# Question about step in proof that predecessor subgraph forms a breadth-first tree

Given the following theorem and definitions from Introduction to Algorithms 3rd edition by CLRS:

Theorem 22.5: (Correctness of breadth-first search)

Let $$G = (V, E)$$ be a directed or undirected graph, and suppose that $$BFS$$ is run on $$G$$ from a given source vertex $$s \in V$$. Then, during its execution, $$BFS$$ discovers every vertex $$v \in V$$ that is reachable from the source $$s$$, and upon termination, $$v.d = \delta(s, v)$$ for all $$v \in V$$. Moreover, for any vertex $$v \neq s$$ that is reachable from $$s$$, one of the shortest paths from $$s$$ to $$v$$ is a shortest path from $$s$$ to $$v.\pi$$ followed by the edge $$(v.\pi, v)$$.

$$\delta(s,v) \rightarrow \text{length of the shortest path from s to v} \\\ v.d\rightarrow \text{distance assigned to vertex v from s by BFS}\\\ v.\pi\rightarrow \text{predecessor of v in the path from s to v in the BFS}$$

For a graph $$G = (V, E)$$ with source $$s$$, the predecessor subgraph of $$G$$ is $$G_{\pi} = (V_{\pi}, E_{\pi})$$, where $$V_{\pi} = \{ v \in V : v.\pi \neq NIL\} \cup \{s\}$$ and $$E_{\pi} = \{ (v.\pi, v) : v \in V_{\pi} - \{s\}\}$$

The predecessor subgraph $$G_{\pi} = (V_{\pi}, E_{\pi})$$ is a breadth-first tree if $$V_{\pi}$$ consists of the vertices reachable from $$s$$ and, for all $$v \in V_{\pi}$$, the subgraph $$G_{\pi}$$ contains a unique simple path from $$s$$ to $$v$$ that is also a shortest path from $$s$$ to $$v$$ in $$G$$

I have a question about the following proof:

Lemma 22.6:

When applied to a directed or undirected graph $$G = (V, E)$$, procedure BFS constructs $$\pi$$ so that the predecessor subgraph $$G_{\pi} = (V_{\pi}, E_{\pi})$$ is a breadth-first tree.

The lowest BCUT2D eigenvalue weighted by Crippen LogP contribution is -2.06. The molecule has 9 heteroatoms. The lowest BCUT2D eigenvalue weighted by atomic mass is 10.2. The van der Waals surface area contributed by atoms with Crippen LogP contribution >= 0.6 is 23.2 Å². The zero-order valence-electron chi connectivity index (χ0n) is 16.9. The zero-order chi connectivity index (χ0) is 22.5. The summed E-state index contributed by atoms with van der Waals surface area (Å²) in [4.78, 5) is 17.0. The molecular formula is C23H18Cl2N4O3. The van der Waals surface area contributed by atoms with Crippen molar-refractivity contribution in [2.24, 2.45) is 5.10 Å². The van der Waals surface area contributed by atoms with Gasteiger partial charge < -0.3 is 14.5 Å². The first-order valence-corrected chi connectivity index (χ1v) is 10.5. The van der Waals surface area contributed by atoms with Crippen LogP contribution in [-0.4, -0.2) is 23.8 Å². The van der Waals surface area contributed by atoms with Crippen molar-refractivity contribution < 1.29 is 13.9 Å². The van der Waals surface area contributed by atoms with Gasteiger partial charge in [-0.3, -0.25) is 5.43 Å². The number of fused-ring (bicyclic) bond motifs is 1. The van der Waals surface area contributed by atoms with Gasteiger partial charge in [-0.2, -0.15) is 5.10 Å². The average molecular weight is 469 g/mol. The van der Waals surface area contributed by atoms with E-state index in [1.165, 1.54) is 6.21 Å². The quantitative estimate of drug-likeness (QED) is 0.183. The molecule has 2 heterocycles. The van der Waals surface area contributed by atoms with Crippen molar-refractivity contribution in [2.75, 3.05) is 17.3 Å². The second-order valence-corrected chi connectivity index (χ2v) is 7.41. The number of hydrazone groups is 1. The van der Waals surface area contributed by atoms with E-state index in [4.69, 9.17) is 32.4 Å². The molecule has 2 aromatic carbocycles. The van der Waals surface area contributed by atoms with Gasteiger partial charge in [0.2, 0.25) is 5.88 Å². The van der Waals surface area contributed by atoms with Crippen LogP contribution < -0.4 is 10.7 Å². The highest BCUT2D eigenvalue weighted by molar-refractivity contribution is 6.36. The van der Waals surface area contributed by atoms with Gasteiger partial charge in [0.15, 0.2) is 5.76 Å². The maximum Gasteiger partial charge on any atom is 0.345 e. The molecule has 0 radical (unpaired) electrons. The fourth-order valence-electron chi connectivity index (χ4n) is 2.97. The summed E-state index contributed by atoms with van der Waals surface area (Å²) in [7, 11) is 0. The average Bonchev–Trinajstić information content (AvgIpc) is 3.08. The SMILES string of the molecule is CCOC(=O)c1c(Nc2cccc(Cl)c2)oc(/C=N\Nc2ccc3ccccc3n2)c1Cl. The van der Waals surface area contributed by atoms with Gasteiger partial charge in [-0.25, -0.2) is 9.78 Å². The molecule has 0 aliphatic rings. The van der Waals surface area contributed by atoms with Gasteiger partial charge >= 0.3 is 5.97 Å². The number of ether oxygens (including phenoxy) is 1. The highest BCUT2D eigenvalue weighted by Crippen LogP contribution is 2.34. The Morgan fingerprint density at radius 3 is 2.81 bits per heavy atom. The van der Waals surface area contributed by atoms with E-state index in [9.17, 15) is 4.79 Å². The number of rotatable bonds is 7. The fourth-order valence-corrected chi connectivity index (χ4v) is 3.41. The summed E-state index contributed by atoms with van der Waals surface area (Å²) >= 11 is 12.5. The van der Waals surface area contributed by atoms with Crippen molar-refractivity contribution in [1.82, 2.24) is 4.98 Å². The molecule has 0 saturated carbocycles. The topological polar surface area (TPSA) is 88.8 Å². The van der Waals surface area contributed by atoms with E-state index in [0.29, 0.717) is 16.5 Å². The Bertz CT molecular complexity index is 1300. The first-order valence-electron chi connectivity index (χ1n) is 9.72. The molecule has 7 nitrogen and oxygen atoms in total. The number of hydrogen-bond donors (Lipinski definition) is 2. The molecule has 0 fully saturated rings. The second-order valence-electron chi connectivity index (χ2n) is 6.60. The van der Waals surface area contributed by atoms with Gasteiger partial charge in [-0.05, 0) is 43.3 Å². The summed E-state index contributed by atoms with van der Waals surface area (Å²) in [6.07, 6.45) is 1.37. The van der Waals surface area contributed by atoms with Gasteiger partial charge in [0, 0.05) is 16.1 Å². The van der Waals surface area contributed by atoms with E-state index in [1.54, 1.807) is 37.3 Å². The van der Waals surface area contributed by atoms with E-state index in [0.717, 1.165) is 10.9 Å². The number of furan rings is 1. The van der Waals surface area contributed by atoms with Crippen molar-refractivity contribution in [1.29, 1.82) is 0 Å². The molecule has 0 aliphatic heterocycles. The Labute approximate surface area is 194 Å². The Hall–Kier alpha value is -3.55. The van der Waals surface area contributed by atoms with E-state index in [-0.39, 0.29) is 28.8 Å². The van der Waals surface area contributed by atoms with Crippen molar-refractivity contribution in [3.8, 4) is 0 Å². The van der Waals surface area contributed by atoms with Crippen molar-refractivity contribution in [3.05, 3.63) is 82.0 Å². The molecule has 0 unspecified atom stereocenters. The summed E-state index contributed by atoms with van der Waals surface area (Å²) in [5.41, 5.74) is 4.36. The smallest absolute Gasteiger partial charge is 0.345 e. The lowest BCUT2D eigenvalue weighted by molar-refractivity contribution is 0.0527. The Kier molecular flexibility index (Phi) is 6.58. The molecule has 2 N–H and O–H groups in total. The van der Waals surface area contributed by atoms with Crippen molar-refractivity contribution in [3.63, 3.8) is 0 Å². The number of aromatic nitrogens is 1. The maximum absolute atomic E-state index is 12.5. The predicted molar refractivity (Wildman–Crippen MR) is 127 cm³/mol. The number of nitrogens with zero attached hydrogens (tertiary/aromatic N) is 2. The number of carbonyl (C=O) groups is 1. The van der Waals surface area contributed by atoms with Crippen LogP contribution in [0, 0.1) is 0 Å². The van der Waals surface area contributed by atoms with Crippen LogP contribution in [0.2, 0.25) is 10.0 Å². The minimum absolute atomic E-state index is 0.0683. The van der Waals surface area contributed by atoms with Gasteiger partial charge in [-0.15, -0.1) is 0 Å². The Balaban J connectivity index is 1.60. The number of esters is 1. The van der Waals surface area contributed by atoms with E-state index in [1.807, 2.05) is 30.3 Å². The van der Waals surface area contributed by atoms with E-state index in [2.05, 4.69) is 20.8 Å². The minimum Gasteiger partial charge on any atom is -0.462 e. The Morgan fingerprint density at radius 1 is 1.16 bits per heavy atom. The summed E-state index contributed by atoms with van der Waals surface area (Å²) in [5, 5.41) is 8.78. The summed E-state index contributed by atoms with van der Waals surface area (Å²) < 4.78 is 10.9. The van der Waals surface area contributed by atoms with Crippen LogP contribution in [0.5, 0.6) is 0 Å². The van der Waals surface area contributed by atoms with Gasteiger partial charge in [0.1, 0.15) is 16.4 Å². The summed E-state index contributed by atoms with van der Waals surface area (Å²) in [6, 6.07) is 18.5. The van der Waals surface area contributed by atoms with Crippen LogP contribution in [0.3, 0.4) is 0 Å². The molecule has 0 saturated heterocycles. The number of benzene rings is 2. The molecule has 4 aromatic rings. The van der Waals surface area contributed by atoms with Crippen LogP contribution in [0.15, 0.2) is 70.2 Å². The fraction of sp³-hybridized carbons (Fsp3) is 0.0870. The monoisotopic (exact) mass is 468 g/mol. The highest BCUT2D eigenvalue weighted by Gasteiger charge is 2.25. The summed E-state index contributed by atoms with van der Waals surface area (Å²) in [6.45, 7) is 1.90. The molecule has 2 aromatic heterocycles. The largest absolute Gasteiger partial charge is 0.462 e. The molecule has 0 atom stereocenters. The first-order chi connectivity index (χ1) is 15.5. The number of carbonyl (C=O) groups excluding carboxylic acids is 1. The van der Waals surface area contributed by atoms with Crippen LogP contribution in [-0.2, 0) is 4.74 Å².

Line 16 of BFS sets $$v.\pi = u$$ iff $$(u, v) \in E$$ and $$\delta(s, v) < \infty$$ - that is, if $$v$$ is reachable from $$s$$- and thus $$V_{\pi}$$ consists of the vertices in $$V$$ reachable from $$s$$. Since $$G_{\pi}$$ forms a tree, it contains a unique simple path from $$s$$ to each vertex in $$V_{\pi}$$. By applying Theorem 22.5 inductively, we conclude that every such path is a shortest path in $$G$$.

I'm not sure I understand the last sentence of this proof. Can anyone elaborate on how to "apply Theorem 22.5 inductively" to "conclude that every such path is a shortest path in $$G$$"?

Update:

One interpretation might be that we need to use induction to prove the last claim and the last part of Theorem 22.5 about a shortest path from $$v.\pi$$ to $$v$$is used in the proof.

For example, we can order the vertices in $$V_{\pi}$$ in non-decreasing order of distances from $$s$$. The base case would be the first vertex in $$V_{\pi}$$, which is $$s$$. We then assume that it holds for the first $$n$$ vertices in $$V_{\pi}$$ and we show that it holds for $$v_{n+1}$$ by appealing to the last part of Theorem 22.5.

Your update is correct. On first reading I thought it was wrong because distances can be negative. It's early here for me ... then I remembered that CLRS defines distance from $$s$$ to $$v$$ to be the minimum number of edges on any path from $$s$$ to $$v$$ when discussing BFS. Indeed, here is a simple proof:
The proof is by induction on the length (number of edges) of a path from $$s$$ in $$G_\pi$$, with hypothesis $$H(n)$$ that for any path $$P = s \leadsto v \in G_\pi$$ such that the length of $$P$$ is at most $$n$$, $$P$$ is a shortest path in $$G$$. The base case when $$n = 0$$ is trivial. For the step assume $$H(k)$$ for some $$k \in \mathbb{N}$$, let $$n=k+1$$ and let $$P = s \leadsto v.\pi \leadsto v \in G_\pi$$ be a path of length $$k+1$$, where $$s$$ and $$v.\pi$$ may be the same vertex. $$H(k)$$ implies that the path $$P' = s \leadsto v.\pi$$ is a shortest path in $$G$$. Applying Theorem 22.5, we conclude that $$P$$ is also a shortest path in $$G$$, which completes the induction.